Ok, so this project has turned out to be a lot bigger than I imagined. But it has sustained my interest. And don't forget, also, I won the comp a couple of weeks ago, my handicap is coming down again and my ball striking is already better.

Brownman has a tag line I like, something like "I am a learner". I would say I am a student of swing mechanics at this point.

The first years of my project did not yield much progress, there is so much bad golf instruction material out there.

I thought I had found what I needed in TGM, but I never quite felt like I understood it despite asking experts like Zen, TheDart, and others, getting Lynn Blake videos,etc.

Hardy, as you know from my Hardy thread, is, imo, "the man" when it comes to published resources. I am not saying he knows more that Zen or anyone else, just that he has produced the best book and videos, imo.

The reason my ball striking is better is because of Hardy. I am using a mix of 1 plane RIT and a Zach Johnson style hold off.

But here is the nub of the issue. Success with RIT is critically dependent on finding "the slot" to throw from. You have to get the right forearm on the correct plane, and the shaft aligned with the right forearm.

Finding "the slot" is the job of the transition. And I have not been finding this easy to do. So I have been wondering about the whole transition issue, why is it difficult for me?

nearly done

#20 Devongolfer

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Posted 08 July 2018 - 11:57 PM

So, in all that context, the thing that currently interests me is the transition.

I reckon it is hard for me because it requires simultaneous movements in about 5 areas, and I reckon that is not a trivial thing to pull off. Yes I could devote the rest of my life to beating balls to try and groove my transition.

But I know from my life, trying all sorts of sports, that I was never very athletic. In my amateur pseudo sports science kind of thinking, I am saying this requires athletic ability which I have very little of.

So, my new idea that has me excited, and the reason I started this thread, is I reckon if I can stick with RIT and Zach but find ways to reduce the complexity of the transition, I will take another step forward with my ball striking.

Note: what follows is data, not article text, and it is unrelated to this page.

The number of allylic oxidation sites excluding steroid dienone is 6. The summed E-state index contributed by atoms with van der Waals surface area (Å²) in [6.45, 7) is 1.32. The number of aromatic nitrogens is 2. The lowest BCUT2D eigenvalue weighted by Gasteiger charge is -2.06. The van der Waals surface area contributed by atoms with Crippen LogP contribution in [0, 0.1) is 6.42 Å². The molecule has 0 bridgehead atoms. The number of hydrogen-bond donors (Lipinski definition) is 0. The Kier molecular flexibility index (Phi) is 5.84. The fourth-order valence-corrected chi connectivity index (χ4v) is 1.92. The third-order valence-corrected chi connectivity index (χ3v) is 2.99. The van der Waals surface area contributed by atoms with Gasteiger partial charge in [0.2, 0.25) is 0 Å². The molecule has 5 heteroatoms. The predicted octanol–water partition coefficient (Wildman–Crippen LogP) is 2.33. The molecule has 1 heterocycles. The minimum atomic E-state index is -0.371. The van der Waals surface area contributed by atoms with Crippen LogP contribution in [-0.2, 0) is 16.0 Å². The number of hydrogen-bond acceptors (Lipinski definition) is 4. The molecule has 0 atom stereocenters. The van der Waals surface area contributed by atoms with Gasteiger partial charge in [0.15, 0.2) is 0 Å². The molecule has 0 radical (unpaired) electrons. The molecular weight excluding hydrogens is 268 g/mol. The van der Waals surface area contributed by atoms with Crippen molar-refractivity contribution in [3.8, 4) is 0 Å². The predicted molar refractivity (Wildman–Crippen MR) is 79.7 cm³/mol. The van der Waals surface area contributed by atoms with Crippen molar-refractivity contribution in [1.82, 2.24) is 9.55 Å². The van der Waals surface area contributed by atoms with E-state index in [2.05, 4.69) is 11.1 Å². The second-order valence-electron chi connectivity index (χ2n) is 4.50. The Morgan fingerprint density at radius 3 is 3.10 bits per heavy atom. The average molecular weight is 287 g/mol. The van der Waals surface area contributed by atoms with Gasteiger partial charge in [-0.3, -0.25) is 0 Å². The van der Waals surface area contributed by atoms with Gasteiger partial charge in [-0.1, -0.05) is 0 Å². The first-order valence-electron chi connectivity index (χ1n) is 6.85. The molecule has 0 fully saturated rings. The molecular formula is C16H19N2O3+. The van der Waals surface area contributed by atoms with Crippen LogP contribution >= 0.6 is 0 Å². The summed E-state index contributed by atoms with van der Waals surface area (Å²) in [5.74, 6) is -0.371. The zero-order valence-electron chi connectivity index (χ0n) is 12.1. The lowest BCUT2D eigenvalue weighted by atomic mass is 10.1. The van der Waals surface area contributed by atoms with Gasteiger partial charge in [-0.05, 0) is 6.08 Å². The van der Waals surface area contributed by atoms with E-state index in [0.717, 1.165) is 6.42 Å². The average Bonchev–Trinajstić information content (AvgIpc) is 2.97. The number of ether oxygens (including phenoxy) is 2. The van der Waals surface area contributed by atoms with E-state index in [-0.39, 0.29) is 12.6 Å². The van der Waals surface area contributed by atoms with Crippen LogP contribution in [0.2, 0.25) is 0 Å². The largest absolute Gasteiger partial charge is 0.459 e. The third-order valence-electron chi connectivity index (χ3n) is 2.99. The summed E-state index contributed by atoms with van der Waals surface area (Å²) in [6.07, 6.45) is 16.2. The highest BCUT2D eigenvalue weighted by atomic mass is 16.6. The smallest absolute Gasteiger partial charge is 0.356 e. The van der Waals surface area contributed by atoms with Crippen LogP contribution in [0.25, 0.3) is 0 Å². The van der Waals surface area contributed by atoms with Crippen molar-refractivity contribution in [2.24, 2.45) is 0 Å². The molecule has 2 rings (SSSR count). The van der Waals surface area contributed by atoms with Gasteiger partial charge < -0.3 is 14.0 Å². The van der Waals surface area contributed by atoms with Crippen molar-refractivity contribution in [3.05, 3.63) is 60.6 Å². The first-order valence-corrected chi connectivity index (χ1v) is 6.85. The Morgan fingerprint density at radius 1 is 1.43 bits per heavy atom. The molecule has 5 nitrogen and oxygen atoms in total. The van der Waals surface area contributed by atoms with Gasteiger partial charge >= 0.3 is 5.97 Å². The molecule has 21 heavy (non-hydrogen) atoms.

As a minimum, this means

1: coming up with ideas for simplification, with, or without, help from my ISG mates
2: trying all these ideas in at least two serious practice sessions
3: taking anything promising out for a few rounds

That will take 4-6 weeks, I reckon, give or take.

Until I get through this process, none of you are going to talk me out of it!

I am quite willing to invest that level of time and effort going up a dead end, if that is what it turns out to be.

On the other hand, if it works, I will come back and argue for anything I have learned.

Does this make more sense?
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#21 Weetbix

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Posted 09 July 2018 - 06:34 AM

Check out Athletic Motion Golf

I'm with you in having no athletic ability. Never have.

They talk about the need for lateral motion as the driver of transition and they point to the lateral move back to your target side as teh start of the downswing. And they have a video showing a top pro doing that move while their hands are passing their hip height heading up on the backswing. So they have a very different take on transition.

It's the ball tossing motion and we all know we sway a bit back to start and we sway a bit forward to get things going back towards the target when we throw a ball. That's a key aspect of athleticism and timing in golf.

It's been my omly focus lately and has turned my ball striking around.
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#22 Shanks4ever

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Posted 09 July 2018 - 08:55 AM

Matsuyama obviously has had difficulties at times with sequencing the transition. He has played at times with a pause at the top not quite at the Wayne Grady level. This pause obviously allows him time to activate the sequence from the ground up.

 

 

Have you experimented with this?



#23 Devongolfer

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Posted 09 July 2018 - 11:36 AM

Shanks,
middle of the night here, I am buzzing with all of this.

I reckon you are very close with the pause.

My thinking now is that maybe eliminate the transition altogether. After all, if you can't get a good transition with athletic ability, and you need 5 simultaneous swing thoughts to think your way to a good transition, which won't work, then maybe no transition will be better than a bad transition.